The Cheltenham Festival 2018 – the good bits

A few days have passed now since the best racing week of the year. You need time to recover, it does take it out of you, you know!

As always though a truly engrossing week. So much to get your teeth into. So much to enjoy. And when, as it always does, Friday evening arrives and you face up to the realisation that it will be another year before we go again, you can go home satisfied that this year, as normal, there is so much to look back on.

So two blogs. The good bits and the not so good bits.

This is the good bits. There will be far more of these than the other, and no doubt I’ll keep remembering more over the next 24 hours.

So where to start. With the horses of course. 2019 had its share of memorable performances, right out of the top drawer, with the Gold Cup leading the way.

What a duel between the aggressive Native River and the stalker Might Bite. I’ve always been a big Might Bite fan – and felt Native River just wasn’t good enough to win a Gold Cup – but I was happy to applaud the winner for the way Richard Johnson took the race by the scruff of its neck outstaying Might Bite up the run-in. No criticism of Nico de Boinville or Might Bite, I thought he had a great trip, but on the ground and over the extended Gold Cup trip the winner wasn’t for stopping. It was a wonderful finish with the rest nowhere. People often say the roar for the Supreme at the beginning of Tuesday is something, but the loudest roar of the week is always in the Gold Cup as the runners turn for home. It was spine tingling and both the first two horses emerged with reputations enhanced.

Another horse with so much credit in the bank is Altior. Have you ever seen a horse fly up the hill like he does? He jumped the last level with Min, having seemingly been in trouble coming down the hill but what a sensational burst of speed to put seven lengths between him and the second. Interesting to see if they go up in trip with him next year.

Samcro was devastating. He was my only ante post bet to come in and I’ve already backed him for next year’s Arkle (he’d better go chasing and not to the JLT either). I was a believer after seeing him at Leopardstown and I’m even more so now.

Other positive mentions for Balko des Flos who won what I thought was a substandard Ryanair, but won with great authority, for Buveur D’Air – only good horses win two Champion Hurdles and also for Footpad and Presenting Percy who were very impressive in winning the Arkle and RSA respectively, with both looking potential  Gold Cup candidates next year.

One good lesson learnt was that the best two bets of the week turned out to be away from Cheltenham. On the Wednesday at Huntingdon, a horse trained by Gavin Cromwell and ridden by Rachel Blackmore came over from Ireland to run in a tiny lady rider’s handicap hurdle. That went under the radar, winning comfortably at 5-2. Shame not to realise that until it was too late. But one we did get on was the following day. If the question was “why is Nico De Boinville going to Towcester for one ride (a mare who hadn’t been seen for for over 1,000 days) rather than being at Cheltenham?” the answer was to ride an easy winner, available at bigger than 2-1 in the morning but going off at 10-11. The lesson is make sure to check the smaller meetings for the plots which become obvious after the event.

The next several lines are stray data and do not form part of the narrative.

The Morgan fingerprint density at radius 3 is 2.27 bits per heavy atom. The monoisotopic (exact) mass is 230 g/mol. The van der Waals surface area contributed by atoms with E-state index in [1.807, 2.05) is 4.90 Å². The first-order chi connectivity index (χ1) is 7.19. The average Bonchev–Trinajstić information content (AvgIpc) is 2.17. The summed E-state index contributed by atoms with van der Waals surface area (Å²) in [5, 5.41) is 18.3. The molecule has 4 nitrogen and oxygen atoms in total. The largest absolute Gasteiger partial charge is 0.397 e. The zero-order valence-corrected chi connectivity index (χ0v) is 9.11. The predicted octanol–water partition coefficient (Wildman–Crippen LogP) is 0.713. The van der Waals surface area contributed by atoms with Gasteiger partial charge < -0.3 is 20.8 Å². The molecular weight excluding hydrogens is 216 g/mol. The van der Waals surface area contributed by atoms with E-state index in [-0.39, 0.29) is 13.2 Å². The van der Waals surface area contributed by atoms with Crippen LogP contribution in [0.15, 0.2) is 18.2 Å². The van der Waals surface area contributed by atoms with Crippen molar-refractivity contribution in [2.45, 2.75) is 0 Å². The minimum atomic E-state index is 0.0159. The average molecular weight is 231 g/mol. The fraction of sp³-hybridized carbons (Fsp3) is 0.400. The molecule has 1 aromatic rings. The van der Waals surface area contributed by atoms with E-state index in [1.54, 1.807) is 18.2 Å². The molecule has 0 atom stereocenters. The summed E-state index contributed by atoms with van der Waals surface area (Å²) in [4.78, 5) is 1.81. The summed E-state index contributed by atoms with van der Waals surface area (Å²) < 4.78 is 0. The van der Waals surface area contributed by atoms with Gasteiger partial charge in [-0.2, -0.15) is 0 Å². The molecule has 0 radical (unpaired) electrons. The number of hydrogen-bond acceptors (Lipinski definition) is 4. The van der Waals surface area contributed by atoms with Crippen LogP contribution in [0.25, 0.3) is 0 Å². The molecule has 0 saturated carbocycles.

In the ultra competitive bookmaking offers markets there were a few great value bets if you could find them. I thought the best was the 3-1 offered for the Samcro and Altior double, though backing Altior at odds against felt a great bet as well.

Away from the horses what else was good? Well the weather for one thing. It was nice of the weather gods to ensure that almost all the rain that fell did so at night, and even the coldest day, the Wednesday, was the one day when we watch the racing from the warmth of the Wheatsheaf pub in Cirencester.

We found a very nice bar upstairs in the Guinness village which didn’t ever get over crowded – something not easy with somewhere between 65,000-70,000 people there every day.

The more you go, the more people you know on the course and it is always great to catch up with friends, old and new in such a wonderful event. The discussions are almost all about horseracing – whether this meeting or others – and you just get caught up in a completely different world for a few days, away from work and all the normal frustrations of life. Great to meet up with football friends Adam Hills and Jonny Wright, the two halves of the Handicap Breaker team

on twitter who finally tipped their first successful yankee on Day One winning big money.

All in all an excellent festival. It always is of course. For me, next year will be Festival number 30. Gosh I’m old! Bring it on.

 

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